“Jesus is not my friend.”
The words come out quickly — perhaps too quickly. I lay the phone on the bed face down, extinguishing the smartphone glow of the Today app. My wife, wise to my blunt ways, waits for what lies beyond my initial proclamation.
After a few moments, I manage to explain that I have real difficulty relating to those who talk about Jesus being their friend. I know the idea of friendship with him is biblical, but so often the words are uttered with the sparkled, human version of friendship in mind. A version that I just can’t connect to the very real yet challenging and often difficult manifestation of the one I have with my saviour.
I’m tired of the narrative, sometimes. Tired of language that is so overused and vague that it has essentially lost any meaning. Today’s instalment of our daily devotional bread seems to do little to contradict this — I’ve had to stop reading at least twice, overcome by the urge to ask, “What does that even mean?”
Into my heart
When I was 13 or 14, I had my first altar call. At the final chapel service of my week at Bible camp, the youth pastor gave a rousing message and called us to kneel at the foot of the wooden cross. When my dad picked me up a few hours later, I remembered the pastor’s exhortation to make sure we told someone. So I did: “I asked Jesus into my heart,” I said.
What does that even mean?
I don’t mean to diminish what happened to me that day — or how pleased Dad was to hear it — or the infinite value in kneeling with other believers to renew our holy vows. But did I actually ask Jesus into my heart? No. I said the words, but if the Bible has any truth in it, Jesus — and God and the holy spirit — had been there for as long as I had believed.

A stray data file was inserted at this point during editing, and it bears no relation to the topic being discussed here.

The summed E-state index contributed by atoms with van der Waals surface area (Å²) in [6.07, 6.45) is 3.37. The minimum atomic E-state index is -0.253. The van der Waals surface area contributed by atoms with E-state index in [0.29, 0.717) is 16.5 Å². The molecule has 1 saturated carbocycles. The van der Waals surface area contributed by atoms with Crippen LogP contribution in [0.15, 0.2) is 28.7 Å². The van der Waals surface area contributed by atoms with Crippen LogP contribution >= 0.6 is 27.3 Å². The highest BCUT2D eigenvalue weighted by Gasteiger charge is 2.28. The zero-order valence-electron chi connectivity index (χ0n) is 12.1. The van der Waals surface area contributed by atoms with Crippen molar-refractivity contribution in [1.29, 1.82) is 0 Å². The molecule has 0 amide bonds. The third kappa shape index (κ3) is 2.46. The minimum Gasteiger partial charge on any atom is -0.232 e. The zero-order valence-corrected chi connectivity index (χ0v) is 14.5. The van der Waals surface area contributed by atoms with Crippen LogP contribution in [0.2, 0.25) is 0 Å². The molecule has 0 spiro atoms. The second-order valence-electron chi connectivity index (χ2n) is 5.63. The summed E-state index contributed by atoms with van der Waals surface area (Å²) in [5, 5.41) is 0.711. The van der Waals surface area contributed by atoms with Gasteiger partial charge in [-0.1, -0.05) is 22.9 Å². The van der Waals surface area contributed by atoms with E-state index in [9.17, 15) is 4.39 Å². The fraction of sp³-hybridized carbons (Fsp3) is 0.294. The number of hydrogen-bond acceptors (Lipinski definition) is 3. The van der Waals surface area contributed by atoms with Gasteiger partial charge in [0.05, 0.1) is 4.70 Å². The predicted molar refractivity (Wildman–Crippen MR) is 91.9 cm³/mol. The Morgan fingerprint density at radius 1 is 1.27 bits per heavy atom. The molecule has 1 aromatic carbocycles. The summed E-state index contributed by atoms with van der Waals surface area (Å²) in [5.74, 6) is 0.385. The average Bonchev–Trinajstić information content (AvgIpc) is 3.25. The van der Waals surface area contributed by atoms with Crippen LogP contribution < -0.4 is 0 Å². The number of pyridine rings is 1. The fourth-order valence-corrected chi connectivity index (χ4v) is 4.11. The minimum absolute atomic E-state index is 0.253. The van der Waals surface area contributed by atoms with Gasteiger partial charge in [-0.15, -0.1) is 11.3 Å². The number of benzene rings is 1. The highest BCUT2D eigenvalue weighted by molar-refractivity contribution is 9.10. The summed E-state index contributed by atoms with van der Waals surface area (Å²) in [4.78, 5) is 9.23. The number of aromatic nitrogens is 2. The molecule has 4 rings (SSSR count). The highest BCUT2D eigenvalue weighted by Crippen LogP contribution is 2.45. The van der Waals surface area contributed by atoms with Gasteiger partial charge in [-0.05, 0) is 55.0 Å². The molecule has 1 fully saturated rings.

I can no more ask Jesus to come into my heart than I can demand that Moses put the water back into that struck stone. Or, as JD Greear says in Christianity Today, “The posture [of repentance and faith toward the finished work of Christ] is itself a cry to God for salvation, whether you articulate it or not. But just because you prayed the prayer doesn't mean you assumed the posture, any more than telling a chair you're about to sit in it equates actually sitting down.”
It’s difficult to come up with new and fresh ways of speaking or arranging the words on a screen or page. I know — it’s what I’ve been called to do dozens of times every day. But are we guilty at times of not even trying? Surely God deserves more than the tired and lazy recitation of extra-biblical chestnut sayings, not to mention the unthinking manner in which we can mete out the biblical ones to each other as well as into that gleeful morass called the internet.
At times it seems as though our mandate, as precious and essential as it is, finds itself unable to rise above all that white noise, particularly on social media. There real value is as elusive as silence in the contemporary church. And when we uncover rare pennies and dimes of goodness or wisdom, how often we give in to the urge to click “share” rather than establish meaningful points of contact or genuine dialogue.
I’m as guilty of this as the next smartphone owner — in a fit of passive Twitterguilt, I find my pointer hovering over a quiet hashtag — a number sign typed before keywords on Twitter and Facebook to focus discussion around them — hoping to discover and favourite and retweet anything that can draw attention back to 276 Nigerian schoolgirls abducted in April to be sold as Boko Haram’s chattels.
What does that even mean?
I’d like to believe that despite existing in a world where our words have ever-shortening expiry dates that the most important ones will endure. But I’m not always sure. Even the white ribbon tied to our church doors and the faded sign bearing that hopeful hashtag are frayed and fading. I google the most popular “Christian” hashtags, hoping to grab some fleeting meaning where most of the talking seems to be happening.
I wonder where my friend Jesus is, how long these generic references might remain, whether any of it might matter at all.